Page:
- First-down efficiency
- Red-zone efficiency
Billick wrote that turnovers have long been recognized as a major determinant of the outcome of the game. I think that's generally agreed-upon. We've covered what he considers to be an explosive play, and his theory of both first- and second-down efficiency. Many sources have also considered red-zone efficiency to be an important measurable.
There were four other areas that Coach Billick considered essential for success on third down.The first is this: leave your options open for your quarterback and be sure that he understands what those options are.
Bill Walsh took the perspective that you should minimize the number of decisions that the quarterback has to make. Obviously, a player such as Peyton Manning will be able to take on a wide variety of offensive situations with his cerebral abilities, reading the defense and altering the plays to create success. With a player of that caliber, Billick would simply go over the game plan in excruciating detail with him, much as offensive coordinator Mike McCoy will presumably do, covering any and all circumstances that Manning might see in the upcoming game.
His next point was: you have to have a plan on how to handle the blitz. Broncos fans were treated to a brutal lesson in this particular point back when Kyle Orton was playing quarterback for them. For a long time, it seemed that former coach Josh McDaniels was unable to establish a hot read that would permit his quarterback to complete the play without landing on the turf due to problems handling the blitz. Orton was eventually blitzed to death while his coach stood and watched - teams would even blitz on first down at times. While Orton's lack of mobility certainly played into this circumstance, it's also true (and is even more clear from this text) that the coach hung him out to dry. At no point did it appear that McDaniels had a plan for handling the blitz. Under that situation, it's unreasonable to expect success from your player.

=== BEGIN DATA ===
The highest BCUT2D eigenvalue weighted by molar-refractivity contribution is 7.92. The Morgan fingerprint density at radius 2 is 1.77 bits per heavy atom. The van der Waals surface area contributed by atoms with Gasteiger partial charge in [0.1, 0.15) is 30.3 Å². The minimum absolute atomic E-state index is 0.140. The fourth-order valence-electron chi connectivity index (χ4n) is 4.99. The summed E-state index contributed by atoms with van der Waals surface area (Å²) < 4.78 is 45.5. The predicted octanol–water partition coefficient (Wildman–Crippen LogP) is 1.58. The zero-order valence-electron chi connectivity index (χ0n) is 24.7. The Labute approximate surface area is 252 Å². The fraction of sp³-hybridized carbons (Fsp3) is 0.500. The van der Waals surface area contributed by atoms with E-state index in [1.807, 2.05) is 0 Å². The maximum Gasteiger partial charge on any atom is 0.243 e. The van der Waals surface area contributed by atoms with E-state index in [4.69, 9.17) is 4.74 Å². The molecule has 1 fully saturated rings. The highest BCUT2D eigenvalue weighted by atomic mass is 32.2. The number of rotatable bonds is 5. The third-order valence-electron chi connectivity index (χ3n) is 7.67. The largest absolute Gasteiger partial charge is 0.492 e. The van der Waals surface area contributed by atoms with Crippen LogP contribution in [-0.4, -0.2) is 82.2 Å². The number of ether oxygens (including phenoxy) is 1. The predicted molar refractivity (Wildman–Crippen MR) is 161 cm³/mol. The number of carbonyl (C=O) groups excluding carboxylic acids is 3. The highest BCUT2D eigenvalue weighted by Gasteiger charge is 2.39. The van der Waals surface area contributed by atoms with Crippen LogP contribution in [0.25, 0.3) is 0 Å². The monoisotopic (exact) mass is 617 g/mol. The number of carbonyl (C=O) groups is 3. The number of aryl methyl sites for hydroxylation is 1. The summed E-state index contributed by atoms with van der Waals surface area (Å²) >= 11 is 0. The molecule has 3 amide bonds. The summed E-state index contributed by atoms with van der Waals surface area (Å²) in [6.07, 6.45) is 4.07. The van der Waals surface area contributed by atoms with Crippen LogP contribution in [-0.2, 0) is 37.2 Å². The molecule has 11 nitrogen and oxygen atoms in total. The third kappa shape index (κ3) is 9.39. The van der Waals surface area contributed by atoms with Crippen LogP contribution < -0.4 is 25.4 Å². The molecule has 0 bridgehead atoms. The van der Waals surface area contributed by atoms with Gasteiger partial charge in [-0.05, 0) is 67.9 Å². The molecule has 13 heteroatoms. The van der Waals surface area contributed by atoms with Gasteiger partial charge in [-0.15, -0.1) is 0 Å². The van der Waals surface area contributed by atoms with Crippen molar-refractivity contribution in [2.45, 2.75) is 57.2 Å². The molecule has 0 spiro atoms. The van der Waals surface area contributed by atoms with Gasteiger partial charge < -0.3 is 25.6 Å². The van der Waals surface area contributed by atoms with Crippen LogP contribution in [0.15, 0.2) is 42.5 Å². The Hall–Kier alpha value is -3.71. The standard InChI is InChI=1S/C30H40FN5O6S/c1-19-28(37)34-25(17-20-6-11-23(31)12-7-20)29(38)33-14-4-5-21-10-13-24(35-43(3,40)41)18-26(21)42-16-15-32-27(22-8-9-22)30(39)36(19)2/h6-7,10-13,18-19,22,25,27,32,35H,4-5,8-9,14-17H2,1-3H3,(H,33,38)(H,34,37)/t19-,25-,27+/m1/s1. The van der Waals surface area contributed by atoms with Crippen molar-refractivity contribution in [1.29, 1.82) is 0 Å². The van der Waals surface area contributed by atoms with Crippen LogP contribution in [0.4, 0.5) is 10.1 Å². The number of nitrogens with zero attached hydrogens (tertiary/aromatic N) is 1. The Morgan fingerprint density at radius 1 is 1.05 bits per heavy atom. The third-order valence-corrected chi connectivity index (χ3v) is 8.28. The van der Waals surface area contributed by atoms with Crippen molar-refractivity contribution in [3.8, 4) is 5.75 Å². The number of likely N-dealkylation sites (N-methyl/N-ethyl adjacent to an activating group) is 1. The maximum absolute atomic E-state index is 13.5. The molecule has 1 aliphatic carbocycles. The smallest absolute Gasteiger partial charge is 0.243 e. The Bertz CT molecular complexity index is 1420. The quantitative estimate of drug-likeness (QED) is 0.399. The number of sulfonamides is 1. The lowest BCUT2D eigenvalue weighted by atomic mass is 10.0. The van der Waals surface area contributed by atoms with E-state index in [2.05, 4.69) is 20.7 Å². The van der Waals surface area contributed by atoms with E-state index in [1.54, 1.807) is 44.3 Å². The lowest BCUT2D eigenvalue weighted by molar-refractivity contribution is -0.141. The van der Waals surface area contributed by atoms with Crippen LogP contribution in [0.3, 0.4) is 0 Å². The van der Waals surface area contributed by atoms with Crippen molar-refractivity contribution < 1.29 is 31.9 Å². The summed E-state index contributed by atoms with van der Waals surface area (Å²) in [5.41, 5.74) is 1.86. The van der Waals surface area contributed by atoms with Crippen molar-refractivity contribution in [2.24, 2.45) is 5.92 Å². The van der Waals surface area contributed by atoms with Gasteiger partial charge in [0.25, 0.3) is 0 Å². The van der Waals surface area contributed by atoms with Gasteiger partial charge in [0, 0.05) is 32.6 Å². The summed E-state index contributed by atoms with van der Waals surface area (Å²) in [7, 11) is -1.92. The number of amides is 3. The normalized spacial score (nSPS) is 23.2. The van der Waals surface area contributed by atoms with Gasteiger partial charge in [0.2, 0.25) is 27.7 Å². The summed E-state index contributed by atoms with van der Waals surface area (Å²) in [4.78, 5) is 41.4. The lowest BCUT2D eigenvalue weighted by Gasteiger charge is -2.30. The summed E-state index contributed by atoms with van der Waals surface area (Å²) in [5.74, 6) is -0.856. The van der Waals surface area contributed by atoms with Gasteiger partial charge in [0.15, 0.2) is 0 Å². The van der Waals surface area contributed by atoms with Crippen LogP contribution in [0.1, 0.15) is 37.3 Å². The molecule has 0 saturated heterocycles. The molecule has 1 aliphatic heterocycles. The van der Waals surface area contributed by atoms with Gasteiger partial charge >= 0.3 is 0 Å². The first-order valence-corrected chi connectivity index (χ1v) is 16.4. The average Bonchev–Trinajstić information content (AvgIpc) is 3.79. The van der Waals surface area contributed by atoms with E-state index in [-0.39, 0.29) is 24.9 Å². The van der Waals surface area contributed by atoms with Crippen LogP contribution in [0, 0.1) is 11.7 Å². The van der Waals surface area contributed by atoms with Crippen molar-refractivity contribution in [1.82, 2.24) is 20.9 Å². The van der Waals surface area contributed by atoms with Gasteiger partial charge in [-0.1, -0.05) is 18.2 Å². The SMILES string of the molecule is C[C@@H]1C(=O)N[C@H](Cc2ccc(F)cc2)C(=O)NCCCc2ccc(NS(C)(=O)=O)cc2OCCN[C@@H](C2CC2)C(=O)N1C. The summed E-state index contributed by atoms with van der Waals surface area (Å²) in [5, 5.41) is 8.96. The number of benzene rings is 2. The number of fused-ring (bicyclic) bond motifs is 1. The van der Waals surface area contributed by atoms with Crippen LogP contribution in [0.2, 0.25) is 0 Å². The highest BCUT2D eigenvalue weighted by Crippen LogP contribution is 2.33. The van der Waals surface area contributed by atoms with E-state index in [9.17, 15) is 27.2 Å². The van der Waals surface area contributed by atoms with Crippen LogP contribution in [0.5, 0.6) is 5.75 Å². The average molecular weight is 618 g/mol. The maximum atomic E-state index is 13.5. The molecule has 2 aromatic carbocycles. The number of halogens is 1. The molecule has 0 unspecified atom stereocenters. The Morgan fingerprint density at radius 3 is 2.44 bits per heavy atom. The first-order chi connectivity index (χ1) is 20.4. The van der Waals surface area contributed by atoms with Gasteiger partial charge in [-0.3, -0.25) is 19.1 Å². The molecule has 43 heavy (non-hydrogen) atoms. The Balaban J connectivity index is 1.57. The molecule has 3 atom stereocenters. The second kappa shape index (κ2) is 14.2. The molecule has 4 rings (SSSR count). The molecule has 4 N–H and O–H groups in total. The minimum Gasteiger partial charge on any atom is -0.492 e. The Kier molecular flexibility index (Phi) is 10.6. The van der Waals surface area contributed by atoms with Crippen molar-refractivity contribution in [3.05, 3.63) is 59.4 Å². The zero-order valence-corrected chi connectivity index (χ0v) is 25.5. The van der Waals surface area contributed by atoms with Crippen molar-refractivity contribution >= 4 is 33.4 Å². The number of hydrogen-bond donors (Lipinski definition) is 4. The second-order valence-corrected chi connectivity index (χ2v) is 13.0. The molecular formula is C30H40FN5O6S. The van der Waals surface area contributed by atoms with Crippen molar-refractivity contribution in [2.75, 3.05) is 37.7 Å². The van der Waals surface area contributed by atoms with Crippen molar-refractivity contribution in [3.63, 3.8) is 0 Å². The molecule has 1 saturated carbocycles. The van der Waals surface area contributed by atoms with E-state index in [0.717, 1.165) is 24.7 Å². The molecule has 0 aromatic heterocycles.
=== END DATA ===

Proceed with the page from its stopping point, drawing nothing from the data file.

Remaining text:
Billick’s next point was simple: you have to match plays by personnel and formation to give them the best opportunity for success. The example of the play of the Broncos interior line is one way of illustrating this point. Another came up in the time of McDaniels’s failing to have a plan for the blitz, while knowing that Kyle Orton had mobility issues. That’s another good way to see this: in both cases, the coach failed to meet the requirements of this key point. If you have the defense in a weakside overload blitz and you don't have an audible option for dealing with that via your protection, you are going to pay for it. You have to have a plan. It’s your job as offensive coordinator.
In the text, Billick also laid out a series of formations and charted multiple plays that fit both in together and can be run out of those formations. Mike Shanahan used to have a knack for doing that. It's another way of meeting this requirement. Again, I’d recommend going over the book’s offerings in detail when you have the time. There’s no way to cover all the information he gave - the book is much like the man. It was detailed, thorough, well-planned and carefully carried out. This is a fairly short book that is heavily illustrated with play charts and has at least a month’s worth of concepts within it.
His last point emphasized the importance of what may be a single play over the course of an entire game. He repeated the importance of determining a plan for success on 3rd and short. You have to establish that during the week before the game, and then you have to stick with your plan. Denver has seen what happens when that’s not fully covered. The better your players are prepared for whatever situations they may find themselves in, the greater your likelihood of success.
In our next segment, I’m going to cover some of the specific plays he suggested and provide more detailed information on making them successful. I’ll look forward to seeing you then.